May 26, 2018 rated it did not like it  ·  review of another edition
I can’t believe someone wrote and published self-insert Steve Jobs and Elon Musk fanfic, what a world.
Alice-Elizabeth (marriedtobooks)
DNF @ 1hr 10min into the audiobook!

I had no issues with the narrator, just the writing style wasn't really for me. I didn't like how the main character's family was treating her!
Stewart Tame
I won a free ARC of this book in a Goodreads giveaway. Your mileage may vary …

Sophia Young is the daughter of Taiwanese immigrant parents who manages to be working for Steve Jobs as Pixar’s first animated feature is released, and for Elon Musk at the debut of the Tesla. This is a fictionalized version, though, so it's “Scott Kraft” and “Treehouse’s” first animated feature, “Treasures,” and it's “Andre Stark” who unveils the “Ion.” There are more real world companies and products refe
Jul 03, 2018 rated it it was ok
This book was presented to me as a novel about a woman taking on the sexist boys’ club of Silicon Valley. Mainly it’s a lightly fictionalized memoir about a woman justifying to everyone around her why she wants to please Steve Jobs/Elon Musk and then becoming powerful enough to verbally abuse the women she manages just like they did! She doesn’t “take on” the boys’ club; she simply joins it.

Besides that, the writing here is bizarre in many ways. The protagonist suddenly gets cancer and then qui
Aug 04, 2018 rated it did not like it
Shelves: read-in-2018, 20s
I don't think I was reading the same book as 90% of the people here which is quite confusing. For most of the book I was just annoyed and bored but then I got to the ending and I was absolutely enraged.

The tech bosses Sophia works for are all thinly veiled and it's clearly she (well Anna Yen) really liked Steve Jobs. That's all very nice but what isn't so clear is if she ever pushed back on the rampant sexism and racism and just plain rudeness she and a few others faced in Silicon Valley as 'on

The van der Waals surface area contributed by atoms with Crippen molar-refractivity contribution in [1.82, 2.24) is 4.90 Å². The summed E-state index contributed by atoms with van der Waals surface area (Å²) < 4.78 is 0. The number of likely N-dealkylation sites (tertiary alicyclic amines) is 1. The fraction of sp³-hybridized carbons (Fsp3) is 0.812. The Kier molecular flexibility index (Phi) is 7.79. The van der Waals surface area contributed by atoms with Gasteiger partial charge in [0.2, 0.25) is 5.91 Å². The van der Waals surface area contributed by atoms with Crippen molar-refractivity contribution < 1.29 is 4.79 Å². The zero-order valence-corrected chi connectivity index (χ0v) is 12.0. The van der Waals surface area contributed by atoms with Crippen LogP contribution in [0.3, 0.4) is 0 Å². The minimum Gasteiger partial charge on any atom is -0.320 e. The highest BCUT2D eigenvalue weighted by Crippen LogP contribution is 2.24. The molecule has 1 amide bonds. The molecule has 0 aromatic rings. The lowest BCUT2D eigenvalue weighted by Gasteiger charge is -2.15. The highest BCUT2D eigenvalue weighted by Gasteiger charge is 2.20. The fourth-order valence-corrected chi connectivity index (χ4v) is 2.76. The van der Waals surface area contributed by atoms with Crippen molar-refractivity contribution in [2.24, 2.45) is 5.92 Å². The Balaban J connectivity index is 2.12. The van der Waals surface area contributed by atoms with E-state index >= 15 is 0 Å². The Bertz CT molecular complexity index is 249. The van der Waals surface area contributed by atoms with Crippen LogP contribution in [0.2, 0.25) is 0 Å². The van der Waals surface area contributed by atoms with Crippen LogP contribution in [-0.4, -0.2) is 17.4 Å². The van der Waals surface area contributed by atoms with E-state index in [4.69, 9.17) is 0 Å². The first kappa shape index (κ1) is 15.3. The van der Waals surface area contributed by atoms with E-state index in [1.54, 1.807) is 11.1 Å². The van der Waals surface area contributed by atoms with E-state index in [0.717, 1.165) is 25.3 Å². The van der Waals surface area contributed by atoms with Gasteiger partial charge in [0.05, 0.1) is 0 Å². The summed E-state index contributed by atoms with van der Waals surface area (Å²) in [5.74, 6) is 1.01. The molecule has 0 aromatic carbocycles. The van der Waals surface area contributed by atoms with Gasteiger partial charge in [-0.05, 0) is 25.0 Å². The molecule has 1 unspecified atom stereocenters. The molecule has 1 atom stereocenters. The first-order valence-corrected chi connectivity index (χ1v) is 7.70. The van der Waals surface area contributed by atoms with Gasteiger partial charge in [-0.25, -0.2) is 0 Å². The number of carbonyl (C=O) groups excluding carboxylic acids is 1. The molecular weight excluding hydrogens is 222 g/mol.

Mar 25, 2018 rated it really liked it  ·  review of another edition
As someone who has lived and worked in Silicon Valley, I really enjoyed this. I empathized with Sophia and cheered her on as she navigated work and personal relationships. Yen's writing is smooth and paced well - I like how the story spanned multiple years, not just one point in time. I also liked how there was depth to the story - it wasn't just all about a single girl trying to make it in Silicon Valley; there were serious obstacles to overcome.

Recommended if you like light workplace novels w
I couldn't wait to get my hands on this book. The (parts of the) summary (I read) sounded great (let's be honest, I never read the entire summary), it follows an Asian female character, Sophia Young, in Silicon Valley and her story of how she achieved her career and landed a job working for Scott Kraft, CEO of Treehouse, an animated film studio. (I've now read the entire summary and I'm glad I went into the story pretty blind).

Prologue, we beginning with Sophia handling her boss, Sco
Jamie beauty_andthebook_
Apr 11, 2018 rated it really liked it  ·  review of another edition
Shelves: arcs
Being a young female in an industry that is also male dominated (finance/investment banking), it was so interesting to follow Sophia’s journey in Silicon Valley alongside her. As Sophia grows and changes, I saw so many experiences and thought patterns that crossed my life in my early 20s and I have always been drawn to books that show strong females in the workplace. I thought the trajectory of the story flowed naturally and was really enjoyable to read. I’ll be looking for more from this author ...more